Consider the facts: Schools of social work cannot train and graduate enough students to meet demand. Social work careers are perceived as stressful jobs that pay poorly. More than half of social workers surveyed by NASW have student loan debts between $10,000 and $40,000. Students say educational debt is keeping them from pursuing a social work career.
With that in mind, NASW posed the following question to participants of the 2010 Social Work Congress in Washington last April: “What should be done to ensure that the benefits and rewards of a social work career continue to attract enough people to the profession?”
Congress-goers answered with the following imperative: “Empirically demonstrate to prospective recruits the value of the social work profession in both social and economic terms.”
Some of that evidence is already trickling in. Just in time for the congress, NASW released the results of a study of social workers’ compensation. The results dispel the myth that social work pay is dismal.
According to the study, the median annual salary for social workers with less than five years of experience is $43,700; those with 10-19 years of experience earn a median salary of $52,000; and those with 20-29 years of experience earn a median annual salary of $60,000.
A recently revamped “Be A Social Worker” website allows visitors to find out how much social work jobs in their region pay by using a salary calculator. [Site now The Social Work Career Center.]
Still, NASW continues to push for higher salaries that recognize the wide range of services social workers provide and the education they must earn to do their jobs. The association promotes passage of the Dorothy I. Height and Whitney M. Young Social Worker Reinvestment Act, which would secure federal and state investment in the social work profession.
And there’s hope for social work students who fear being saddled with debt. A number of state departments of social services offer financial assistance in exchange for students’ commitment to work for them upon graduation.
The North Carolina Child Welfare Education Collaborative, for example, offers tuition assistance to social work students, who in return must work for at least a year, in direct practice or supervision of direct practice, at a state social service agency.
Not only is the program attracting social work students to a career in child welfare, but research finds that their employment retention rate is well above the national average.
Anna Scheyett, associate dean of the University of North Carolina at Chapel Hill School of Social Work, believes the collaborative is a model that could be used in other areas of study.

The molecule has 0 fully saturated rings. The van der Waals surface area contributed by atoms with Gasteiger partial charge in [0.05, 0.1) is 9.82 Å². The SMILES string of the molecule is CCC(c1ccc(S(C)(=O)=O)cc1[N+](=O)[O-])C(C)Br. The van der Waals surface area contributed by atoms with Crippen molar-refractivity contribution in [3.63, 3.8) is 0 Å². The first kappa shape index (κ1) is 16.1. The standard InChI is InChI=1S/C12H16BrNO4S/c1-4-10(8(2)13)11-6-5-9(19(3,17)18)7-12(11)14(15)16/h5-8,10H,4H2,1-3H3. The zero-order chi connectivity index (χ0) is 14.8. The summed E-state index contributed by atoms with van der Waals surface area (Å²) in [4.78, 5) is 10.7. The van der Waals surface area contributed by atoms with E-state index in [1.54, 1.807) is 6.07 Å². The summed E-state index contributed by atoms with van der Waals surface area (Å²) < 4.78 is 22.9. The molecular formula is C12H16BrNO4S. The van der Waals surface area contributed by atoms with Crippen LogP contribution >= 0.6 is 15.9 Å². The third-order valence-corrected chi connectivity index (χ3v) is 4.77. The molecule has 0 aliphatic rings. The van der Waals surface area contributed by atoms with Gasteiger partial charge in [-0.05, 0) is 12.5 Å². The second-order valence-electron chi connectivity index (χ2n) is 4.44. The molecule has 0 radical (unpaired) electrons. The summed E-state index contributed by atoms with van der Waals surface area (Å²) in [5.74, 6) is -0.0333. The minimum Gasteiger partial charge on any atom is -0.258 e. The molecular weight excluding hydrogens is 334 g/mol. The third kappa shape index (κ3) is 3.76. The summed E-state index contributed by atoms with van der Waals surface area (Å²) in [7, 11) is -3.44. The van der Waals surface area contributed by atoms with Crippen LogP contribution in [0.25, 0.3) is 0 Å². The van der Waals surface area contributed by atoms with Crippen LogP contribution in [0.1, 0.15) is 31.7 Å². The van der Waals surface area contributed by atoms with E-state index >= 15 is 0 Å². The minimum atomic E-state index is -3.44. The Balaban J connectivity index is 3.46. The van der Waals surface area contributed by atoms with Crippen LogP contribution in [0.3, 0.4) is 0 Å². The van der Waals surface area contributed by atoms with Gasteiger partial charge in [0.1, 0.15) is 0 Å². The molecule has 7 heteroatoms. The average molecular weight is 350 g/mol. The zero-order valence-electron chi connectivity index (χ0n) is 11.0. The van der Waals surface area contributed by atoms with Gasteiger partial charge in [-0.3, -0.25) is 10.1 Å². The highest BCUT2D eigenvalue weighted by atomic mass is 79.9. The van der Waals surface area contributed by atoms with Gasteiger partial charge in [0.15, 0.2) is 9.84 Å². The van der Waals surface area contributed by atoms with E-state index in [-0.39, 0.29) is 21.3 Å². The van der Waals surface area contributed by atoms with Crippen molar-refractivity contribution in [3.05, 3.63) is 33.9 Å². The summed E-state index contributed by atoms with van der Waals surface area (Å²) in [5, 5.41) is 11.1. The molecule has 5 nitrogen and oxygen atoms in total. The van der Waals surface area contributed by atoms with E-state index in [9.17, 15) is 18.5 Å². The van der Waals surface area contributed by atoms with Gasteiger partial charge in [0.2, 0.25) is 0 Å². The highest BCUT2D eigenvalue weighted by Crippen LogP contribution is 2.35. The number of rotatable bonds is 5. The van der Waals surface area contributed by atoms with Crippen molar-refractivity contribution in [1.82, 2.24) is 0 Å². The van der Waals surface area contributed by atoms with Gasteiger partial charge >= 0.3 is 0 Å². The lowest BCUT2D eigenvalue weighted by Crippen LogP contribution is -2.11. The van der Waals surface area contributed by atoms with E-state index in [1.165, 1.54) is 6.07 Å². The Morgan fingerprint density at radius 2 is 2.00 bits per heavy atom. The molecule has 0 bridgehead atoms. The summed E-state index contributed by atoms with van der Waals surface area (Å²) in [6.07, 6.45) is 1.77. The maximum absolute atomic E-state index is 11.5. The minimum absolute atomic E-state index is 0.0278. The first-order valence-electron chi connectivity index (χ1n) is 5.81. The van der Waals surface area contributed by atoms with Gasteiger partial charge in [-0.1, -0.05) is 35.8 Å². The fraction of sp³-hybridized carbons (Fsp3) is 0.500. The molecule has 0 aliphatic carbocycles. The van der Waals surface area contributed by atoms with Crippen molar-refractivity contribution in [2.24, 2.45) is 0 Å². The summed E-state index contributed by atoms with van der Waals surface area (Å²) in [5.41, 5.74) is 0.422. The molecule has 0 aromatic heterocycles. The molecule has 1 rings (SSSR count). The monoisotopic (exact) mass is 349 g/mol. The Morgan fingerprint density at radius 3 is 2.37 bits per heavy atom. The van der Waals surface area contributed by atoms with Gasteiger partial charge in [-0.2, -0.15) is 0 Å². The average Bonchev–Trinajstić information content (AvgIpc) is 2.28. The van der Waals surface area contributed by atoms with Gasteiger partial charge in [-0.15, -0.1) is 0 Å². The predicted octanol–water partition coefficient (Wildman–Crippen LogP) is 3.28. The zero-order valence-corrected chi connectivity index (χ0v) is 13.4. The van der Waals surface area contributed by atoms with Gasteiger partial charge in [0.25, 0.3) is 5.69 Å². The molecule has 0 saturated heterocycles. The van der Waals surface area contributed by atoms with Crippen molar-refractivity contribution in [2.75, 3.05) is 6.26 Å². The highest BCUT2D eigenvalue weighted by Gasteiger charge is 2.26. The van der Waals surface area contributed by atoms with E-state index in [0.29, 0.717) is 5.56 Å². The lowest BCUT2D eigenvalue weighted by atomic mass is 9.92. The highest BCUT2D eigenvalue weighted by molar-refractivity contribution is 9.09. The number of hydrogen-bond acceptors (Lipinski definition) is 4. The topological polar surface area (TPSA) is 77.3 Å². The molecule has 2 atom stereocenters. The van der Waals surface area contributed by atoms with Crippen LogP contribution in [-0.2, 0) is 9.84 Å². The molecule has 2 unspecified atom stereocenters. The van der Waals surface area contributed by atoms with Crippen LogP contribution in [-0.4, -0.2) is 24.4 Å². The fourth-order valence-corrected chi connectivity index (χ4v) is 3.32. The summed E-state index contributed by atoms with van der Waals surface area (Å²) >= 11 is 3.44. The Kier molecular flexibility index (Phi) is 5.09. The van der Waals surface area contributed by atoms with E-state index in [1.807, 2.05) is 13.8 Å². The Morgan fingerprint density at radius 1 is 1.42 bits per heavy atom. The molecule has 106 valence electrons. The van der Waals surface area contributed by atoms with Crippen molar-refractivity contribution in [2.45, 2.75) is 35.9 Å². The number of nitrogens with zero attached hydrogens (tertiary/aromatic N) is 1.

“We need the best and the brightest, but we also need to be able to support them,” said Scheyett, who was elected this year to the NASW Board of Directors and helped facilitate the recruitment breakout session during the congress. “One of the things we struggle with as a public school is financial aid. Our students come out on average owing $36,000 in loans.”
Scheyett said she interprets the recruitment imperative to mean that the profession also needs to show to the public that “doing good is good business.”
“Social work is about achieving positive outcomes in terms of social justice and quality of life, but it also has a tremendous economic impact,” she told NASW News. “Society needs to understand the value added of having a social worker perform certain duties.”
A perennial problem of the profession, Scheyett explained, is the public’s lack of understanding of just what it is social workers do. “It is hard to recruit people to a profession when they don’t understand it,” she said, noting that explaining the value of social work continues to require myth-busting. “We do more than just child welfare — not that that isn’t important.”
Scheyett hopes the profession will have made the case to the public that social work is a viable profession by the next Social Work Congress in 2015. “Many social workers of the baby boomer generation will be retiring soon, and we not only must recruit more people to the field, but we need to recruit the future leaders of the profession as well.”
That is why NASW co-convened a Student Congress with 400 social work students from across the country. The students viewed portions of the Social Work Congress online, ranked the adopted imperatives and created imperatives of their own.
While students supported the recruitment imperative adopted by the congress, they said it “must be accompanied by improved economic benefits such as loan forgiveness and/or increased salaries to avoid false promises.”